Clinical trials are key
The researchers are currently seeking funding for clinical trials to see how well the extract fights obesity and lung damage in people. If those trials prove the extract’s effectiveness, then the extract could have commercial potential, for instance, as a dietary supplement or a cooking ingredient. So investment in the trials could be of interest not only to health agencies but also to the potato industry because of the extract’s value-added potential.

Donnelly sees a couple of ways the next steps in this research could help potato growers and processors. “First, there are the clinical trials, which would get a product out there. Secondly [with information on polyphenol levels in more cultivars] it could be that more potato growers could benefit because there is a lot of wasted potatoes – people growing small potatoes have big ones they can’t use, and big potato growers have little ones they don’t always know what to do with. It may be that some of these materials could be rescued from waste streams from processed potatoes. So there is a lot of potato that could be used for a product that no one has produced up until now, which is this extract.”

As well, a potato extract with proven health benefits might help enhance the health reputation of potatoes. Kubow says, “The public perception is that potato intake is bad for your weight, but we’re talking about potato decreasing the risk of overweight and obesity.”

 

Published in Research

February 23, 2016, West Prince, PEI – A West Prince potato farmer is hoping a new variety of spud with distinctive pink markings will be a big hit in Island stores, and eventually make its way to the U.S.

Johnny MacLean, from West Devon, bought the exclusive North American rights for the seed. But the potatoes didn't have a name – just a number. So he dubbed them Smilin' Eyes Irish Gold. READ MORE

Published in News

February 12, 2016, Fredericton, NB – Bright pink and purple are the hot new fashion colours for Spring 2016, for potatoes.

Every year the federal government releases new kinds of potatoes to the marketplace: the spuds that eventually end up sprouting in our gardens, turning golden in our deep fryers and mushed under our mashers.

This year, Agriculture and Agri-Food Canada (AAFC) has released 16 new kinds of potatoes, including one that may be better than the current standard French fry potato, the Russet Burbank. READ MORE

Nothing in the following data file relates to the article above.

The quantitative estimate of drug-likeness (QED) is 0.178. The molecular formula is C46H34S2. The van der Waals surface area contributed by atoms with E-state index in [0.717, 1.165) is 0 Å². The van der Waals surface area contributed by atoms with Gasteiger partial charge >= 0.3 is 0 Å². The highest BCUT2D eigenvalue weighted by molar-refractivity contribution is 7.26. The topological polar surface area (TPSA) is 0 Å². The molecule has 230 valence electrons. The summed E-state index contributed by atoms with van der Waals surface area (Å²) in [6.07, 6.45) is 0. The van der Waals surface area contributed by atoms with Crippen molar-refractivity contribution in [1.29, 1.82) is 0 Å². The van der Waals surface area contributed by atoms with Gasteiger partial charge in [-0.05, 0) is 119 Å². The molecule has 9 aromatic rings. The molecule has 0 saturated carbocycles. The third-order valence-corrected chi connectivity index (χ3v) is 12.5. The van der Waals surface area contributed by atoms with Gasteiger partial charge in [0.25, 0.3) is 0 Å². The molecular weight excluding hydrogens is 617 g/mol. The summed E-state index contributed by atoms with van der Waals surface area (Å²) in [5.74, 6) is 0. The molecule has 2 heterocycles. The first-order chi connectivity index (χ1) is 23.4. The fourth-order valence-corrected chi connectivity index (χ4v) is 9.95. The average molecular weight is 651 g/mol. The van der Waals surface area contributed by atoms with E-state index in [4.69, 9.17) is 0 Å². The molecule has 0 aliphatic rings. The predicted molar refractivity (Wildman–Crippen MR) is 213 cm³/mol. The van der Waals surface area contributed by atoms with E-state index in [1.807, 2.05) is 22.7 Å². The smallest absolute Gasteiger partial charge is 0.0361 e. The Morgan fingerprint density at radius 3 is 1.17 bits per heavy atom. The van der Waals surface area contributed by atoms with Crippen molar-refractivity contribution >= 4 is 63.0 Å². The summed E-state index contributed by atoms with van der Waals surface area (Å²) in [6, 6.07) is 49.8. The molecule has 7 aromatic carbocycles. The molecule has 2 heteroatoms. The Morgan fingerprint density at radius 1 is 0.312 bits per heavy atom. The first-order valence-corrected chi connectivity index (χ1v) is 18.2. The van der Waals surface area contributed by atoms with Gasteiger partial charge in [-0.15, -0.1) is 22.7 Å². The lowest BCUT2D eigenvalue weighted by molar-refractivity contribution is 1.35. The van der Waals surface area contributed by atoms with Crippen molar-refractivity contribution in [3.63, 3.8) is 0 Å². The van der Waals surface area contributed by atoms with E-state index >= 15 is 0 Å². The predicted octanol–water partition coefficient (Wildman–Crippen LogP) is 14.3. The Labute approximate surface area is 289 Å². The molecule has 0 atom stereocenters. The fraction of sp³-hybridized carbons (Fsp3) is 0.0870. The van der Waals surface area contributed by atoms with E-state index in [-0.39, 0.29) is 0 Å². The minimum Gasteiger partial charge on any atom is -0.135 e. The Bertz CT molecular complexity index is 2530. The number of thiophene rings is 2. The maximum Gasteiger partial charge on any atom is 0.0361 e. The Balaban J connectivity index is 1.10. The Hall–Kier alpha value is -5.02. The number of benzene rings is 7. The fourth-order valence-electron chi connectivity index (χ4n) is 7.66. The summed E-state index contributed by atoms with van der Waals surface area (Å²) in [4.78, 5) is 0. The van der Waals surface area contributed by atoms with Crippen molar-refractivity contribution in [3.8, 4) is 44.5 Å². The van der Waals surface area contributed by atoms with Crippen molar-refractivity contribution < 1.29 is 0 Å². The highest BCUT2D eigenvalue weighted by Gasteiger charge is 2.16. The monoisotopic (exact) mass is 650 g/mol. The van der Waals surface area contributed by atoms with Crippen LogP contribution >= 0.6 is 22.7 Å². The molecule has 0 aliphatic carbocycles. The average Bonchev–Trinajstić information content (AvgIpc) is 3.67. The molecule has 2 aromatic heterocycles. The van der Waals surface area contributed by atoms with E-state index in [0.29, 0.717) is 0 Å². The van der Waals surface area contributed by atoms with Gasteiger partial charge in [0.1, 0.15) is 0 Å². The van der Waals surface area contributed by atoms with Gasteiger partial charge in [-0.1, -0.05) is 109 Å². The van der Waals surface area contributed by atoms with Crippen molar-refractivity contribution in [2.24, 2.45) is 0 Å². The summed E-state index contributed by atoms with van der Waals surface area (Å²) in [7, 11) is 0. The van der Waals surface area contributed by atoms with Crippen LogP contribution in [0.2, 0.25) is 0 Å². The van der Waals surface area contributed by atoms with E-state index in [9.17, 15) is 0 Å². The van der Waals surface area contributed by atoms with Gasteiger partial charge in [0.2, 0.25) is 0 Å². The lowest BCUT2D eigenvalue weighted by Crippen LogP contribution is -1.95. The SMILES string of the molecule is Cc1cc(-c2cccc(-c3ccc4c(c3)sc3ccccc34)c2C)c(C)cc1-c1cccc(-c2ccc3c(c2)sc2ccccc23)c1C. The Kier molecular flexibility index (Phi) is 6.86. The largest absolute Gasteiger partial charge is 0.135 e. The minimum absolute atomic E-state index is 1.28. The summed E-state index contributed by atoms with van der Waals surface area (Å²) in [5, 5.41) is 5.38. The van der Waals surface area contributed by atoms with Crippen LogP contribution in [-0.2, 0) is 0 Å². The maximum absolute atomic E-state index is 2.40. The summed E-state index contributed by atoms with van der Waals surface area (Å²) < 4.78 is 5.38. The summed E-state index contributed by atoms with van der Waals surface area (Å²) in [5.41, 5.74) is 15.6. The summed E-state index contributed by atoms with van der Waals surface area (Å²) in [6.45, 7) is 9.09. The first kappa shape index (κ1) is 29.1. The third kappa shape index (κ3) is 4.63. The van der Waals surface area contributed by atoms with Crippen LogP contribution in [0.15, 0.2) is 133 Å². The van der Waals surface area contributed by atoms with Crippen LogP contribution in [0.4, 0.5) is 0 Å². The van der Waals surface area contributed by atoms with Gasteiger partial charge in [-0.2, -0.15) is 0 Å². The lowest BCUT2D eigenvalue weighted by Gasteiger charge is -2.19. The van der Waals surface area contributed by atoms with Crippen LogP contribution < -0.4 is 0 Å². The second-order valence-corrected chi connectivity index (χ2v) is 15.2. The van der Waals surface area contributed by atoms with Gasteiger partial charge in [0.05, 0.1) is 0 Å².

Published in Research

January 14, 2015, Boise, ID – The Food and Drug Administration says a potato genetically engineered to resist late blight is as safe as any other potato on the market.

In a recent letter to Idaho-based J.R. Simplot Co., the FDA says the potato isn't substantially different in composition or safety from other products already on the market, and it doesn't raise any issues that would require the agency to do more stringent premarket vetting.

The company says the potato must next be cleared by the U.S. Environmental Protection Agency before it can be marketed to consumers. That's expected to happen in December.

The Russet Burbank Generation 2 is the second generation of Simplot's Innate brand potatoes. It includes the first version's reduced bruising.

Published in News

 

A recent project has corrected misinformation and filled information gaps about the origins of Russet Burbank. It provides crucial genetic information for potato breeders, along with a remarkable tale about how Russet Burbank has come to be a global success.

“Russet Burbank is now the most important potato cultivar in the world. It is the number one processing cultivar in Canada, the United States and the Netherlands, which are the top three frozen French fry-producing countries. It is number one in Europe, North America, and Australia and New Zealand, and it’s right up there in parts of India and China,” says Danielle Donnelly, associate professor in the plant science department of McGill University. “I find it astonishing that a cultivar with origins in the 1890s could still be so important today.”

Donnelly’s research usually focuses on genetic improvement of potato cultivars, but during a sabbatical a couple of years ago at the Potato Research Centre of Agriculture and Agri-Food Canada (AAFC), she started putting together the story of Russet Burbank. She soon brought in others to help her with the project, including people from the United States Department of Agriculture (USDA), McGill, AAFC and McCain Foods Canada Ltd. She notes, “It took a big team to pull all the information together.”